• Altar of the Cristo de la O, a carving of anonymous authorship of the fourteenth century representing a crucified Christ. During the holy week of Merida, specifically on Holy Wednesday, this carving is the protagonist of a Via Crucis in the Roman amphitheater of Merida.
  • Painting of the Mass of San Gregorio, one of the most important artistic pieces of the Co-cathedral of Merida dating from the 15th century.
  • Chapel of the Blessed Sacrament, where the Hispano-Visigothic altar from the old cathedral and the Baroque altarpiece of the relics stand out.
  • Altar of the Holy Christ of the Injuries, which housed the remains of Eleanor of Austria, sister of Charles V and queen of Portugal and France.
  • Chapter House, with an access door in Renaissance style.
  • Altar of Our Lady of the Rosary, of Renaissance style, which keeps an image of the Sorrowful Virgin of the Rosary.
  • Chapel of Our Lord Jesus Christ or of the Mendoza family, built at the end of the 16th century.
  • Minor Sacristy
  • Altar of the Immaculate Conception, with a carving of Mary from the end of the 17th century.
  • Chapel of the Baptisto or Baptistery, where the vault of its ceiling, the baptismal font and its lateral altarpiece stand out.
  • Capilla del Conde de la Roca – Sacristía Mayor, which was erected in the 16th century and whose facade overlooks Plaza de España. It highlights the alabaster tomb of Doña Marina Gómez de Figueroa, as well as the painting of the Adoration of the Magi.
  • Chapel of Nuestra Señora de los Desamparados or de los Vera, finished in 1579, where its Renaissance façade and Baroque altarpiece stand out.
  • Altar de la Candelaria, with an altarpiece that is housed in a side altar and dating from the sixteenth century.
  • Altar of Medinaceli, which houses the image of Our Father Jesus of Medinaceli.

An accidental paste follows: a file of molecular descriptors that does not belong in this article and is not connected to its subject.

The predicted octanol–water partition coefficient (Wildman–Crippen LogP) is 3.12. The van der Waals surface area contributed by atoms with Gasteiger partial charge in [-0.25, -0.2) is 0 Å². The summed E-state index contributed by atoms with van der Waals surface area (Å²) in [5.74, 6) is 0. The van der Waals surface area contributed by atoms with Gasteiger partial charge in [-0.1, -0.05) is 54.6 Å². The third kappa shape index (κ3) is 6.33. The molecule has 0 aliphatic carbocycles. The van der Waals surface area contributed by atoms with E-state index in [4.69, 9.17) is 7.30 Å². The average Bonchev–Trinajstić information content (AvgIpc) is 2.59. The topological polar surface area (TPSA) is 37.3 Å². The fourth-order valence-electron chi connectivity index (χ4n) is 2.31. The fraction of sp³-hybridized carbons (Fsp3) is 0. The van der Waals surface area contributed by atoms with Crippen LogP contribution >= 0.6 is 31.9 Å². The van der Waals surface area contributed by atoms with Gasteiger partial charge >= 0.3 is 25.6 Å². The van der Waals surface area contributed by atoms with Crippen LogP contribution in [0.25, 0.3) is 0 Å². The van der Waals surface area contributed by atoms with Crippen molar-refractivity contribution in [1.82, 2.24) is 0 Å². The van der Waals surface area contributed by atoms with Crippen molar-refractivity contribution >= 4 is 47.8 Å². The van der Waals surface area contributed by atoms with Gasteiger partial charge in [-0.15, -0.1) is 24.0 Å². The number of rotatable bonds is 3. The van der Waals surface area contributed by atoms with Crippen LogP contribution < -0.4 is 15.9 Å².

Some curious facts about the Co-cathedral of Santa María la Mayor

The Metropolitan Co-cathedral of Santa María la Mayor is part of the “Conjunto arqueológico de Mérida” and was declared a World Heritage Site by UNESCO in 1993.

Legend has it that the lost Treasure of the Temple of Jerusalem is found in this temple. During the 10th century, the Arab historian Ahmad al-Razi tells in his chronicles that during the conquest of Al-Andalus, part of the Treasure of Jerusalem was found in one of the temples of the city of Merida.

It turns out that there was an architectural error in the orientation of the cathedral, which should be made facing the sunrise (towards the East) according to the tradition of Christianity in the Middle Ages. On the contrary, the Co-cathedral of Merida is oriented towards the Northeast. The builder of the temple left evidence of this in the vault of the chapel of the Holy Sacrament, decorating the east-facing vault with a Cross of Santiago.

Feasts and liturgical rites

  • Easter. Between March and April.
  • Corpus Christi. 60 days after Easter Sunday. Between May and June.
  • Sacred Heart of Jesus. The Friday after the second Sunday after Pentecost, between May 29 and July 2.
  • Dedication of the Co-cathedral. June 8.
  • Assumption of Mary. August 15.
  • Guardian Angels. October 2nd.
  • Immaculate Conception of Mary. December 8.
  • Saint Eulalia. December 10.

Frequently Asked Questions

Is it free to enter the Co-cathedral of Merida?

Yes, the entrance to the Co-cathedral is free of charge.

What are the temple hours?

Visiting hours are from Monday to Friday, from 11:30 am to 1:30 pm and from 5:00 pm to 7:00 pm.

Are there guided tours that show the Co-cathedral of Santa María la Mayor?

Of course! Check out the best guided tours in Merida.

What is the exact location?

The address of the Co-cathedral of Merida is Pl. de España, 06800 Merida, Badajoz. You can see the location on the map here.

More of Merida’s historical heritage